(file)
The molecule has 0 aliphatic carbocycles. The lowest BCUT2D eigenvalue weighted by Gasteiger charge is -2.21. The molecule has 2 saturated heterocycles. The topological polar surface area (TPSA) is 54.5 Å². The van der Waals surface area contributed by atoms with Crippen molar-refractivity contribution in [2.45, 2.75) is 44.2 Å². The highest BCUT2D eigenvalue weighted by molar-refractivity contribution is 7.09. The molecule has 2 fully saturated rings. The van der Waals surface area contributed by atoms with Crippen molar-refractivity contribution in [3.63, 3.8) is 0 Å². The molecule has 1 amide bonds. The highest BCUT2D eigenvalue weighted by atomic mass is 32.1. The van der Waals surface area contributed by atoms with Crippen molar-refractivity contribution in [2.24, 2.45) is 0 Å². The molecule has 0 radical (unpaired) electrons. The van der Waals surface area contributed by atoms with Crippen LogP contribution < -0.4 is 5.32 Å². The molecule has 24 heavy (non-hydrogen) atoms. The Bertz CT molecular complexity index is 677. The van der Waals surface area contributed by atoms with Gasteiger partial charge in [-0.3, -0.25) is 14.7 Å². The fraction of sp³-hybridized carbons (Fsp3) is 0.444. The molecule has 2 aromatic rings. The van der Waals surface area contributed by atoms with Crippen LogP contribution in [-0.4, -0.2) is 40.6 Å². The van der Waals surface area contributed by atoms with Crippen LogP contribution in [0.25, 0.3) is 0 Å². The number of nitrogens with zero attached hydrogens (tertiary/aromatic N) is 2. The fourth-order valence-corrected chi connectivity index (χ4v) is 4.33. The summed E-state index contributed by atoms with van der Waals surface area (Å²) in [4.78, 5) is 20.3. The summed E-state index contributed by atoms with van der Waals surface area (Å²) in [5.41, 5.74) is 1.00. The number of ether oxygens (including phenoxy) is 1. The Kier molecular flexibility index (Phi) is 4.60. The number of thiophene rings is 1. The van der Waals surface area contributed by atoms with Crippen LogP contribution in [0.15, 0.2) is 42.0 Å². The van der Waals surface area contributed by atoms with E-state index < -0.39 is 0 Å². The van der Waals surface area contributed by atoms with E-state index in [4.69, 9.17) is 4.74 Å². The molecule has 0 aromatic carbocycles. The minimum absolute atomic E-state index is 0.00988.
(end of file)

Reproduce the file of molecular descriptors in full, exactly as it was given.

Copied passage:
The molecule has 0 aliphatic carbocycles. The lowest BCUT2D eigenvalue weighted by Gasteiger charge is -2.21. The molecule has 2 saturated heterocycles. The topological polar surface area (TPSA) is 54.5 Å². The van der Waals surface area contributed by atoms with Crippen molar-refractivity contribution in [2.45, 2.75) is 44.2 Å². The highest BCUT2D eigenvalue weighted by molar-refractivity contribution is 7.09. The molecule has 2 fully saturated rings. The van der Waals surface area contributed by atoms with Crippen molar-refractivity contribution in [3.63, 3.8) is 0 Å². The molecule has 1 amide bonds. The highest BCUT2D eigenvalue weighted by atomic mass is 32.1. The van der Waals surface area contributed by atoms with Crippen molar-refractivity contribution in [2.24, 2.45) is 0 Å². The molecule has 0 radical (unpaired) electrons. The van der Waals surface area contributed by atoms with Crippen LogP contribution < -0.4 is 5.32 Å². The molecule has 24 heavy (non-hydrogen) atoms. The Bertz CT molecular complexity index is 677. The van der Waals surface area contributed by atoms with Gasteiger partial charge in [-0.3, -0.25) is 14.7 Å². The fraction of sp³-hybridized carbons (Fsp3) is 0.444. The molecule has 2 aromatic rings. The van der Waals surface area contributed by atoms with Crippen LogP contribution in [-0.4, -0.2) is 40.6 Å². The van der Waals surface area contributed by atoms with Crippen LogP contribution in [0.25, 0.3) is 0 Å². The number of nitrogens with zero attached hydrogens (tertiary/aromatic N) is 2. The fourth-order valence-corrected chi connectivity index (χ4v) is 4.33. The summed E-state index contributed by atoms with van der Waals surface area (Å²) in [4.78, 5) is 20.3. The summed E-state index contributed by atoms with van der Waals surface area (Å²) in [5.41, 5.74) is 1.00. The number of ether oxygens (including phenoxy) is 1. The Kier molecular flexibility index (Phi) is 4.60. The number of thiophene rings is 1. The van der Waals surface area contributed by atoms with Crippen LogP contribution in [0.15, 0.2) is 42.0 Å². The van der Waals surface area contributed by atoms with E-state index < -0.39 is 0 Å². The van der Waals surface area contributed by atoms with E-state index in [4.69, 9.17) is 4.74 Å². The molecule has 0 aromatic carbocycles. The minimum absolute atomic E-state index is 0.00988.